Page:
Sy Smith offers sage advice to fellow indie artists pursuing the never-ending quest to be seen and heard: Create your own venue.
After talking to the proprietors of a coffee shop in urban Los Angeles’ Leimert Park neighborhood, Smith established B!tchcraft in 2001. The monthly showcase—which ran for almost two years—featured three or four female acts, unsigned and signed singers and comedians. DJs spun records between acts.
“Then I’d perform for 45 minutes,” Smith says with a laugh. “It wound up becoming a loving environment for people to see chicks do their thing.”
Smith is still doing her thing. The singer/songwriter/producer/arranger released her third independent album, “Conflict” (Psyko Records via MDI Distribution), in April; collaborators included producers Ant Bell (Jill Scott) and Ty Macklin (Erykah Badu). Like its predecessors, “Conflict” finds Smith skillfully fusing R&B/soul and jazz into spacey concoctions accented by tempo shifts and insightful metaphors. Gliding over, under and around the tracks are Smith’s captivatingly sly, sultry vocals.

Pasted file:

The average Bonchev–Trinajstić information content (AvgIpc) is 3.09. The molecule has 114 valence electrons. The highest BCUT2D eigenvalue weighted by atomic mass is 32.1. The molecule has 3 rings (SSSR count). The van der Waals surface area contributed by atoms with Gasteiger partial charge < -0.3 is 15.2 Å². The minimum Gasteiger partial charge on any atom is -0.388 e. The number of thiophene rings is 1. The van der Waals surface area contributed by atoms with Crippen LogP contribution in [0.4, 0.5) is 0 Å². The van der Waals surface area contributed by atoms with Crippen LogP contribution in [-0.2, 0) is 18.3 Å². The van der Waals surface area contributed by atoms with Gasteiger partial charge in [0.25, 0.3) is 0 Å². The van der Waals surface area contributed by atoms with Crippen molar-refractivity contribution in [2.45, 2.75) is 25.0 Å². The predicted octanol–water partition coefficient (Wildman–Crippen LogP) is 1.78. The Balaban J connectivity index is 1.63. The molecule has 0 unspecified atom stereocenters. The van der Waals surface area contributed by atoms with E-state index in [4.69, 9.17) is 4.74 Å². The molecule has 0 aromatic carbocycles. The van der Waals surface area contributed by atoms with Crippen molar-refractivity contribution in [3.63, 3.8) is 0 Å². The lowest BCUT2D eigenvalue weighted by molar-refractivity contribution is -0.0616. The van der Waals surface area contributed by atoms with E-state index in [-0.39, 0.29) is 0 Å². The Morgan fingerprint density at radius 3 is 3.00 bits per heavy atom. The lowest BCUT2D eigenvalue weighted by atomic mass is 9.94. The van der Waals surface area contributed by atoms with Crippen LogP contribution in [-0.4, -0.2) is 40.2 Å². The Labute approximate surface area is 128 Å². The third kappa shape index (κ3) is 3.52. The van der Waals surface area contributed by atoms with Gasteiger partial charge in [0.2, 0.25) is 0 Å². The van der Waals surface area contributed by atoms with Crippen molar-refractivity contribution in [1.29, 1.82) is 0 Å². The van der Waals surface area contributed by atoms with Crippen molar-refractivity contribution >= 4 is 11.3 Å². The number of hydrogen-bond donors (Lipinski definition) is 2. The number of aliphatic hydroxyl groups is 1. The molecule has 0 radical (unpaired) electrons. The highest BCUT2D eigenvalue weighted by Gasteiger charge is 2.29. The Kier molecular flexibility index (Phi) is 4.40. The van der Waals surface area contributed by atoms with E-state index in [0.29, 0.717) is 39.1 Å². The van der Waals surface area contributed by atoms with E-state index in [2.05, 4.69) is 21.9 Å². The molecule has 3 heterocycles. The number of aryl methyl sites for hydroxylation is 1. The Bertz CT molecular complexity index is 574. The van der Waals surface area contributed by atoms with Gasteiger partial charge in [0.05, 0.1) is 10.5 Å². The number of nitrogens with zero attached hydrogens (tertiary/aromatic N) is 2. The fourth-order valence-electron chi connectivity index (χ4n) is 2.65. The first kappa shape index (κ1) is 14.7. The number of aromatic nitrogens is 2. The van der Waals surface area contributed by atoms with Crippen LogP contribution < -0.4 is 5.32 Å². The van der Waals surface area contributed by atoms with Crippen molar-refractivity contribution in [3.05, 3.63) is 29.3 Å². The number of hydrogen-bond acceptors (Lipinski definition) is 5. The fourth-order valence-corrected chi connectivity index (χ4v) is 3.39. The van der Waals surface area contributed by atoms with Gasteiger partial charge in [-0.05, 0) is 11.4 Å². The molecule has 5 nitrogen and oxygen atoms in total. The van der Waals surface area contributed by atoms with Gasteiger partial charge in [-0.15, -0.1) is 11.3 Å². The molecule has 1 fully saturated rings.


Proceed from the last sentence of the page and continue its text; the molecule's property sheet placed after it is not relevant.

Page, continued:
Smith moved to L.A. in 1997 and signed with Hollywood Records in 1999 but was later dropped. She has since written for Santana, sung backup for Whitney Houston and with Vonda Shepard on “Ally McBeal,” and contributed vocals to commercials for Proctor & Gamble and Nissan. A backing vocalist for the “American Idol” house band, Smith has also performed with trumpeter Chris Botti at the Hollywood Bowl and Boston Pops.
“I like to eat so I keep my hands in a lot of pots,” Smith says. “Anyplace I can use my voice or make music, I try to do it.”